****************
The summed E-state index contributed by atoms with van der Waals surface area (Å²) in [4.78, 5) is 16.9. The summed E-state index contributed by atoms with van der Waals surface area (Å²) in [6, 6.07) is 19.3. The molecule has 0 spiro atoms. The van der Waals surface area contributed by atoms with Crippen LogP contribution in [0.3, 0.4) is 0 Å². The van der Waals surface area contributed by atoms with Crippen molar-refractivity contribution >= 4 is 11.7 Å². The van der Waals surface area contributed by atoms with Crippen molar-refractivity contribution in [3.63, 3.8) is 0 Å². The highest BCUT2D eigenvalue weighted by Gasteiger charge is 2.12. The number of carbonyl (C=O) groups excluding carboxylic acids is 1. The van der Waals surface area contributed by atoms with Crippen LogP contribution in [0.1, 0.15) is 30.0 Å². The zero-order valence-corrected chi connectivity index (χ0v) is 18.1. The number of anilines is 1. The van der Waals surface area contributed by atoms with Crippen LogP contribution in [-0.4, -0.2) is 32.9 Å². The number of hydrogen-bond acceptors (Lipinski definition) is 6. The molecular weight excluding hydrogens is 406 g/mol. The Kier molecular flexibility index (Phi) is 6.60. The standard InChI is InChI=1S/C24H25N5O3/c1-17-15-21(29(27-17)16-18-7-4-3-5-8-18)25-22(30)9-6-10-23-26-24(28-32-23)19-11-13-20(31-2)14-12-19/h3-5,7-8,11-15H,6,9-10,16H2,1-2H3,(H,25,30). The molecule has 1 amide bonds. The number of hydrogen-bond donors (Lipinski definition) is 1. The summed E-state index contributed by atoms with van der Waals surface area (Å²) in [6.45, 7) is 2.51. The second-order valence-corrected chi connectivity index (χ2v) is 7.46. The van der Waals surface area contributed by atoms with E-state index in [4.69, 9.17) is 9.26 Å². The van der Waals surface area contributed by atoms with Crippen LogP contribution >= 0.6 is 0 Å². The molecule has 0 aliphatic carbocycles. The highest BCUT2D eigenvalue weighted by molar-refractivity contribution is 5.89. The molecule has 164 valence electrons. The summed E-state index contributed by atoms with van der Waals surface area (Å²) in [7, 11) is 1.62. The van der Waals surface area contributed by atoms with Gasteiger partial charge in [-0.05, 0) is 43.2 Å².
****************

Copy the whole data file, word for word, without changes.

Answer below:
The summed E-state index contributed by atoms with van der Waals surface area (Å²) in [4.78, 5) is 16.9. The summed E-state index contributed by atoms with van der Waals surface area (Å²) in [6, 6.07) is 19.3. The molecule has 0 spiro atoms. The van der Waals surface area contributed by atoms with Crippen LogP contribution in [0.3, 0.4) is 0 Å². The van der Waals surface area contributed by atoms with Crippen molar-refractivity contribution >= 4 is 11.7 Å². The van der Waals surface area contributed by atoms with Crippen molar-refractivity contribution in [3.63, 3.8) is 0 Å². The highest BCUT2D eigenvalue weighted by Gasteiger charge is 2.12. The number of carbonyl (C=O) groups excluding carboxylic acids is 1. The van der Waals surface area contributed by atoms with Crippen LogP contribution in [0.1, 0.15) is 30.0 Å². The zero-order valence-corrected chi connectivity index (χ0v) is 18.1. The number of anilines is 1. The van der Waals surface area contributed by atoms with Crippen LogP contribution in [-0.4, -0.2) is 32.9 Å². The number of hydrogen-bond acceptors (Lipinski definition) is 6. The molecular weight excluding hydrogens is 406 g/mol. The Kier molecular flexibility index (Phi) is 6.60. The standard InChI is InChI=1S/C24H25N5O3/c1-17-15-21(29(27-17)16-18-7-4-3-5-8-18)25-22(30)9-6-10-23-26-24(28-32-23)19-11-13-20(31-2)14-12-19/h3-5,7-8,11-15H,6,9-10,16H2,1-2H3,(H,25,30). The molecule has 1 amide bonds. The number of hydrogen-bond donors (Lipinski definition) is 1. The summed E-state index contributed by atoms with van der Waals surface area (Å²) in [6.45, 7) is 2.51. The second-order valence-corrected chi connectivity index (χ2v) is 7.46. The van der Waals surface area contributed by atoms with E-state index in [4.69, 9.17) is 9.26 Å². The van der Waals surface area contributed by atoms with Crippen LogP contribution >= 0.6 is 0 Å². The molecule has 0 aliphatic carbocycles. The highest BCUT2D eigenvalue weighted by molar-refractivity contribution is 5.89. The molecule has 164 valence electrons. The summed E-state index contributed by atoms with van der Waals surface area (Å²) in [7, 11) is 1.62. The van der Waals surface area contributed by atoms with Gasteiger partial charge in [-0.05, 0) is 43.2 Å².